Watts Cooking, a landmark in Austin alongside Interestate 90 will close it’s doors Sunday after 25 years of business. The truck stop, which will sell to Kwik Trip, will remain open. --Herald file photo
Watts Cooking, a landmark in Austin alongside Interestate 90 will close it’s doors Sunday after 25 years of business. The truck stop, which will sell to Kwik Trip, will remain open. -- Herald file photo

Kwik Trip nears deal to buy truck stop; Watts Cookin’ closing Sunday

Published 10:39am Thursday, March 13, 2014

Austin is about to bid farewell to one business, while welcoming a chain to its third location in town.

A Kwik Trip official confirmed the La Crosse, Wis.-based company reached a purchase agreement to buy the Austin Auto Truck Plaza and Watts Cookin’, pending the termination of a supply agreement and a few closing details.

Hans Zietlow, director of real estate at Kwik Trip, expects the deal to be finalized by late March or mid-April, and Kwik Trip will take over the truck stop the following day. The company plans to start construction on a $5-million, 6,000- to 7,000-square-foot truck stop in July. The current truck stop will remain open during construction, as the new truck stop would be in a different location on the property.

“It’ll never go out of business,” Zietlow said.


Watts Cookin’ owner Kermit Watts will close the adjoining restaurant he has owned since 1988 for the final time at 2 p.m. Sunday. The business will be open 9 a.m. to 2 p.m. until then.

Watts, 70, said it will be the first time in more than 65 years that a member of his family hasn’t run a restaurant in Mower County.

His parents bought Lansing Corners in 1947 and kept it through 1979, and his brother and dad ran Bob’s Drive-In from 1958 to 1962. He, his brother and dad ran the Plaza Restaurant from 1962 to 1975, his brother ran The Travel Inn in LeRoy from about 1972 through 2003, and he owned the Peppermill Restaurant in Austin from 1984 to 1989.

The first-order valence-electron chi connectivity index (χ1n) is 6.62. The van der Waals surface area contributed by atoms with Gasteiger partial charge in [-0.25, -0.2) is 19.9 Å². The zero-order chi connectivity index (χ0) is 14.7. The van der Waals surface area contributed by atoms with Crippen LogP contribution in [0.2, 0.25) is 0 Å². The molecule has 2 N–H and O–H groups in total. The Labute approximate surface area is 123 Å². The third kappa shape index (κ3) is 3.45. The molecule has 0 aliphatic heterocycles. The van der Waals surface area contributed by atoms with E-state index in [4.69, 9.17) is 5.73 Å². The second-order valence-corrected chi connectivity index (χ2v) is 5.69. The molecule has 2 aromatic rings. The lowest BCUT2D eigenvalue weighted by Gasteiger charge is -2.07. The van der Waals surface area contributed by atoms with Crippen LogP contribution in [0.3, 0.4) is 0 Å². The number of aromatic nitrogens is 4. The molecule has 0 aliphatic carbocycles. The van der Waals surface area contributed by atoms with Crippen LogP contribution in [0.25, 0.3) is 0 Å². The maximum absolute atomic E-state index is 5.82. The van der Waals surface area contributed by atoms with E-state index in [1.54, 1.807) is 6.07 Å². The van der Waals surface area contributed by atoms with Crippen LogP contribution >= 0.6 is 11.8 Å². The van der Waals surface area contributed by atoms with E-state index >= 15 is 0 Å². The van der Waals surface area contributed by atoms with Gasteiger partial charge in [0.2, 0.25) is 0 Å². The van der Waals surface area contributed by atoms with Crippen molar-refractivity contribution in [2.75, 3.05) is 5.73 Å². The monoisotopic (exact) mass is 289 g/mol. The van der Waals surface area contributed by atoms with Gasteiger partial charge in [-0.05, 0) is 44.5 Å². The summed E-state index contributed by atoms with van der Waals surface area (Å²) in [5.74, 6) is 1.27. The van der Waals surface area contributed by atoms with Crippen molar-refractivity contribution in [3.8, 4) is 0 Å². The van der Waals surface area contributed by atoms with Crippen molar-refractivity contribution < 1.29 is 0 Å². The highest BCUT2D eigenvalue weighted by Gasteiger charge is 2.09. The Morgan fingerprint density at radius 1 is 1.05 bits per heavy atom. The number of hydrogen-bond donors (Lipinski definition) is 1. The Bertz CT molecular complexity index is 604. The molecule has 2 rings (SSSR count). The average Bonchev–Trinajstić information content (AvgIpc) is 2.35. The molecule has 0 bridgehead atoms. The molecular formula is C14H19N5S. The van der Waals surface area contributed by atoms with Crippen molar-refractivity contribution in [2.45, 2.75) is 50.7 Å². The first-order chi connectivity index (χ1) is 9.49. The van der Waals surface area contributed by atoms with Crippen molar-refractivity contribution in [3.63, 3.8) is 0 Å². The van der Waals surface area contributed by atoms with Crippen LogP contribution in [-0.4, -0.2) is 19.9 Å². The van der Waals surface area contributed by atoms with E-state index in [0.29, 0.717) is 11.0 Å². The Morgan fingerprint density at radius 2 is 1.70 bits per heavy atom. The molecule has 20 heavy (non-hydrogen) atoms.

He bought Watts Cookin’ in 1988, ran it for several years with a business partner, and became sole owner in 1998. The diner/truck stop has seen many changes over the years, most recently in March 2013 with new truck stop showers, bathrooms and laundry area, and in June 2012 with a remodel of its dining room and bar area.

“There’s some sadness in thinking that I’m leaving,” said Watts, who noted he has helped with his family’s restaurants since he was a child.

However, Watts added there’s some relief, too, knowing he doesn’t have payroll and labor obligations.

In December, Watts announced plans to close his 24-hours-per-day, 365-days-per-year business for the first and last time at the end of the month, unless he could work out an agreement with a buyer.

Watts Cookin’ and Austin Auto Truck Plaza currently employ about 45 people. The Kwik Trip will employ 30 to 40 workers, and Zietlow hopes many of the current workers apply with Kwik Trip.

Kwik Trip will keep its two other locations in Austin, but Zietlow said the third location will be different.

“It’ll be the new state of the art facility like we have in Rochester,” he said.

According to Zietlow, the facility will be similar to the one opened in Albert Lea last November, but a little larger and nicer.

The site appealed to Kwik Trip because it offered a location with diesel right along Interstate 90. The new station will sell compressed natural gas, or CNG, which the company sees as the fuel of the future, Zietlow said. While CNG can be used as an alternative to gasoline or diesel, only a small percentage of vehicles on the U.S. market run on CNG. The Austin truck stop would be one of only 19 Kwik Trips that sell CNG, according to its website, although that includes one in Rochester, Owatonna and Mankato, and the new Kwik Trip in Albert Lea will sell it this spring.

Kwik Trip, which would own about 5 additional acres, hopes to lease space to build a sit-down restaurant and a hotel. A restaurant could occupy two acres and a hotel could take three acres, but there are no deals in the works right now, according to Zietlow.

Kwik Trip, founded in 1965 in Eau Claire, Wis., has more than 10,000 employees and about 450 locations in Iowa, Minnesota and Wisconsin, including about 110 in Minnesota, according to its website.

—Adam Harringa contributed to this report.

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